lasting brand of disgrace, beside the fatal consequences which al34 tend the jealousy of the husband. For jealousy (is) the rage of a 35 man : therefore he will not spare in the day of vengeance. He

will not regard any ransom ; neither will he rest content, though thou givest many gifts; he will prosecute the adulterer even unto death, ( as by the law of Moses he might) and no pecuniary recompense will satisfy him.

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E may observe, that this chapter contains abundance of ex:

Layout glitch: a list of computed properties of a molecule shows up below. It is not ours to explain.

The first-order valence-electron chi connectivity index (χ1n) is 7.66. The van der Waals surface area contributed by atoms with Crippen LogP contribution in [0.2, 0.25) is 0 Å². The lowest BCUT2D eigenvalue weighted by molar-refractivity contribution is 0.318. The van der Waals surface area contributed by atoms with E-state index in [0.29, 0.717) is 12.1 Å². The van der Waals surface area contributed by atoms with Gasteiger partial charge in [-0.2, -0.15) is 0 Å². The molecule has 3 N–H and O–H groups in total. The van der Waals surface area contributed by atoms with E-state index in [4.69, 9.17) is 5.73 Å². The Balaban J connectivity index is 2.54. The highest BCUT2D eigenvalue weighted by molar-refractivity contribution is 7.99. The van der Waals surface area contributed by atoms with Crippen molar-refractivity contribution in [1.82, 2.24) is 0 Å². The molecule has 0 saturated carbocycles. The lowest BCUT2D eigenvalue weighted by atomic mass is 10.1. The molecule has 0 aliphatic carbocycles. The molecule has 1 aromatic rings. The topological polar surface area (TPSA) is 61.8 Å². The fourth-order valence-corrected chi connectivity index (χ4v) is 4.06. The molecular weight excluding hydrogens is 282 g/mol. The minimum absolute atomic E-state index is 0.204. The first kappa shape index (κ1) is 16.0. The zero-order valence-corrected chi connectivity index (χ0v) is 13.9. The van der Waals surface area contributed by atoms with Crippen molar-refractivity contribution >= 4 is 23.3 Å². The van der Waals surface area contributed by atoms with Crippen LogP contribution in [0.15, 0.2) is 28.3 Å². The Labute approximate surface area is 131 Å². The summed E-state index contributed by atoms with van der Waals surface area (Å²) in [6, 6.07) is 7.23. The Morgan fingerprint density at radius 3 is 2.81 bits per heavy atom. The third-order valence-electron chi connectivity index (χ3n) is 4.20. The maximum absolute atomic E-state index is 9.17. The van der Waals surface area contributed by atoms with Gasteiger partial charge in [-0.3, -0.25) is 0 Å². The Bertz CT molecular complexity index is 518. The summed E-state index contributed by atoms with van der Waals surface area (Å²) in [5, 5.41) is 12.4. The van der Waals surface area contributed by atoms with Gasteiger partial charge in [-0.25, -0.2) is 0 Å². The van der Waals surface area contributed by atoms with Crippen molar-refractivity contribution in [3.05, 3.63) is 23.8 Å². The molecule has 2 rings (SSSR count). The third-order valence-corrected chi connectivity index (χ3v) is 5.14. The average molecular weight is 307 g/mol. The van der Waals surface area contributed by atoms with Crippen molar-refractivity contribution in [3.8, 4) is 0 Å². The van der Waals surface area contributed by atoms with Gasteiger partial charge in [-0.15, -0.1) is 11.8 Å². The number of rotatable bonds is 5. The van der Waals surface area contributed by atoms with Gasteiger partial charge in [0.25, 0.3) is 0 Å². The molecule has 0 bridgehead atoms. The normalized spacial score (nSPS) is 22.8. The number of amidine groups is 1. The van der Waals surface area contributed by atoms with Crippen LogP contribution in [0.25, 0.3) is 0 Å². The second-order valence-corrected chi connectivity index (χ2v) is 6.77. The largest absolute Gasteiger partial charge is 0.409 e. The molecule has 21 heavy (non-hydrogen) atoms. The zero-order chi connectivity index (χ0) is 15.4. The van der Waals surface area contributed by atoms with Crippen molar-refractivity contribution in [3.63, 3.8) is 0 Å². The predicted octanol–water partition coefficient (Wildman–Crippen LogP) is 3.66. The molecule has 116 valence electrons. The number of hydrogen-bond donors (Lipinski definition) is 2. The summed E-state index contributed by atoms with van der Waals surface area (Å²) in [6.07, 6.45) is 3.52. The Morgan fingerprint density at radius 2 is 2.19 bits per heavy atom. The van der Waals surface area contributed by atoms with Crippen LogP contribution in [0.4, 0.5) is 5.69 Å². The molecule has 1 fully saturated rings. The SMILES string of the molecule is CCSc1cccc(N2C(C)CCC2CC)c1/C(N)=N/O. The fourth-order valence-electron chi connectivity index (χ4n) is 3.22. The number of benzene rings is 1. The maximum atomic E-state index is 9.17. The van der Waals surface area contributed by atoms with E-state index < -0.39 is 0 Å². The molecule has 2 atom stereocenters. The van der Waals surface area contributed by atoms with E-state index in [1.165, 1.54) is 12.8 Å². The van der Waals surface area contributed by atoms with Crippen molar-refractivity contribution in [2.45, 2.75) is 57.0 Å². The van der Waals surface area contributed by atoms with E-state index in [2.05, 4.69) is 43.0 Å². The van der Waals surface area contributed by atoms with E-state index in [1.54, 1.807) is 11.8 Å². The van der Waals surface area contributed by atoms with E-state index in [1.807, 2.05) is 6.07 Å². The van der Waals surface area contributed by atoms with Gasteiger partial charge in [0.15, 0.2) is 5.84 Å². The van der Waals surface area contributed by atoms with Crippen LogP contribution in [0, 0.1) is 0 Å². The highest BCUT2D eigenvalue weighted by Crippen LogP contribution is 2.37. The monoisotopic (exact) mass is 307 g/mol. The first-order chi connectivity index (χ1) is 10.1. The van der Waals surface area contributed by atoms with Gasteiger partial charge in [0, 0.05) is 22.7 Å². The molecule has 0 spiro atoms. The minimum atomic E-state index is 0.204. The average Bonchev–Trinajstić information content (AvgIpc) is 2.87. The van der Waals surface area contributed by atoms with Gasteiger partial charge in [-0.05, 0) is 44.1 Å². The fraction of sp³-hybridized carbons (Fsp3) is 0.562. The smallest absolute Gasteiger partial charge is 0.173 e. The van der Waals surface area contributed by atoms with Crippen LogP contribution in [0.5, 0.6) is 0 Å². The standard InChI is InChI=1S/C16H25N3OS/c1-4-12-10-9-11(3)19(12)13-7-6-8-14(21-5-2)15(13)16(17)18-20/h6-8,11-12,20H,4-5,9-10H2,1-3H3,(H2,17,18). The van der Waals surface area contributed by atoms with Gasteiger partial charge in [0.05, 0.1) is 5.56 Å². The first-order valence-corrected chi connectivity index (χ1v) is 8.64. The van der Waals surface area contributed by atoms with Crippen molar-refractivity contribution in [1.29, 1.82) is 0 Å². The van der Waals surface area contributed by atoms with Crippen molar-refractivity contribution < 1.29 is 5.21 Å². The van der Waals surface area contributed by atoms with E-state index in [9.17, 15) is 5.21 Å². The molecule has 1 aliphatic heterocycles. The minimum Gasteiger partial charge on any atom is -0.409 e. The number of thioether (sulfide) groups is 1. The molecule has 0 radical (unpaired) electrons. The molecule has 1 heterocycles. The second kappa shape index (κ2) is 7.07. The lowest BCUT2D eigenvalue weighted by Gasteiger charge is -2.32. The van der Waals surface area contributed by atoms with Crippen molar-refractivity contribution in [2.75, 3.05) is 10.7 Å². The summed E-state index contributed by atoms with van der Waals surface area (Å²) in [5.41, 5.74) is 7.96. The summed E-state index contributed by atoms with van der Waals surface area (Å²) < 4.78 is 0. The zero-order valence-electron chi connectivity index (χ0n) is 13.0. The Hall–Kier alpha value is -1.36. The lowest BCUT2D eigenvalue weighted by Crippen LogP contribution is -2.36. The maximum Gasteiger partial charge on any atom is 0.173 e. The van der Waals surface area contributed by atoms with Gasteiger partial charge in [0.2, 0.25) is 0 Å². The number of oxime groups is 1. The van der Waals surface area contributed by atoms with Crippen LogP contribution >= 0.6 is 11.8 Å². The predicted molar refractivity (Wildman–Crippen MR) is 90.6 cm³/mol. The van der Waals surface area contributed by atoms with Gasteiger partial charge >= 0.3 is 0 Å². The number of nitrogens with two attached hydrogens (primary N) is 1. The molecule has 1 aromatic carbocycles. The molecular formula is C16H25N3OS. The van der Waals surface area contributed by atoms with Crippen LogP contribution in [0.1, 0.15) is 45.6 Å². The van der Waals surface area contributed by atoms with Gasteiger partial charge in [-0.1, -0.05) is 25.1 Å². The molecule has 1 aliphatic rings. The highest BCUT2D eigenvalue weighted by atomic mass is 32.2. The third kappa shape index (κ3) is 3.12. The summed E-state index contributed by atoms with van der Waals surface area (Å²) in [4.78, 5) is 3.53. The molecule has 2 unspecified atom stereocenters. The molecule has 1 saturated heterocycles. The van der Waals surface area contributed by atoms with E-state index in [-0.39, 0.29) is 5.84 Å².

cellent cautions to young people, against the errors into which they are prone to fall. Let them avoid entering into bonds and promises for others. In some cases it may be an act of justice or charity ; but persons should be cautious who they engage for ; and not engage for more than they are willing to pay, and can pay without injury to their families. But prudence will